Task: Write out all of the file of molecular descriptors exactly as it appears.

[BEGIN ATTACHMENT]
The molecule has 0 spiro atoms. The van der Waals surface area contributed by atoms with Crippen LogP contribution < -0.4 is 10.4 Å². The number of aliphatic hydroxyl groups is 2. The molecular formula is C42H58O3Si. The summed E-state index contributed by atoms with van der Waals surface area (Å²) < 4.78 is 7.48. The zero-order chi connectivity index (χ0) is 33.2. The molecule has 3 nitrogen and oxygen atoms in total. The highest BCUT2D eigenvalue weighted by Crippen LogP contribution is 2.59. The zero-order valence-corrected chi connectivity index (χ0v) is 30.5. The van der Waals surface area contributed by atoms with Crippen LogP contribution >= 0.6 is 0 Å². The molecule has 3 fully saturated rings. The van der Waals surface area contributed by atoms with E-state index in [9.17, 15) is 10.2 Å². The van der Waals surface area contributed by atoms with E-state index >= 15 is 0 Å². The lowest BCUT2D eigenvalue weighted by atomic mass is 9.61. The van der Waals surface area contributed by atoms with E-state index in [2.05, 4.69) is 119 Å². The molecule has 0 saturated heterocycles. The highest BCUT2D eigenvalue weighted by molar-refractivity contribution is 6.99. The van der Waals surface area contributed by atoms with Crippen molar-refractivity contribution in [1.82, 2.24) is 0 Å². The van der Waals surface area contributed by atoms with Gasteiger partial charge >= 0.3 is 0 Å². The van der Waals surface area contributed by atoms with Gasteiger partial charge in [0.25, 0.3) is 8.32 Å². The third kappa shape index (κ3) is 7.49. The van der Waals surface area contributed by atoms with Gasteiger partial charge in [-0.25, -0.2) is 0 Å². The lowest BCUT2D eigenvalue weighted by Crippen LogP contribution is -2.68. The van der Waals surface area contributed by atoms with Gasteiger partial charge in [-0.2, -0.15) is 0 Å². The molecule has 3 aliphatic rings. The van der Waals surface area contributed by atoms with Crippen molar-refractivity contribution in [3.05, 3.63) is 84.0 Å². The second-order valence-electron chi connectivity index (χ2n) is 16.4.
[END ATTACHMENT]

The molecule has 0 spiro atoms. The van der Waals surface area contributed by atoms with Crippen LogP contribution < -0.4 is 10.4 Å². The number of aliphatic hydroxyl groups is 2. The molecular formula is C42H58O3Si. The summed E-state index contributed by atoms with van der Waals surface area (Å²) < 4.78 is 7.48. The zero-order chi connectivity index (χ0) is 33.2. The molecule has 3 nitrogen and oxygen atoms in total. The highest BCUT2D eigenvalue weighted by Crippen LogP contribution is 2.59. The zero-order valence-corrected chi connectivity index (χ0v) is 30.5. The van der Waals surface area contributed by atoms with Crippen LogP contribution >= 0.6 is 0 Å². The molecule has 3 fully saturated rings. The van der Waals surface area contributed by atoms with E-state index in [9.17, 15) is 10.2 Å². The van der Waals surface area contributed by atoms with E-state index >= 15 is 0 Å². The lowest BCUT2D eigenvalue weighted by atomic mass is 9.61. The van der Waals surface area contributed by atoms with E-state index in [2.05, 4.69) is 119 Å². The molecule has 0 saturated heterocycles. The highest BCUT2D eigenvalue weighted by molar-refractivity contribution is 6.99. The van der Waals surface area contributed by atoms with Crippen molar-refractivity contribution in [1.82, 2.24) is 0 Å². The van der Waals surface area contributed by atoms with Gasteiger partial charge >= 0.3 is 0 Å². The van der Waals surface area contributed by atoms with Gasteiger partial charge in [0.25, 0.3) is 8.32 Å². The third kappa shape index (κ3) is 7.49. The van der Waals surface area contributed by atoms with Gasteiger partial charge in [-0.25, -0.2) is 0 Å². The lowest BCUT2D eigenvalue weighted by Crippen LogP contribution is -2.68. The van der Waals surface area contributed by atoms with Gasteiger partial charge in [-0.2, -0.15) is 0 Å². The molecule has 3 aliphatic rings. The van der Waals surface area contributed by atoms with Crippen molar-refractivity contribution in [3.05, 3.63) is 84.0 Å². The second-order valence-electron chi connectivity index (χ2n) is 16.4.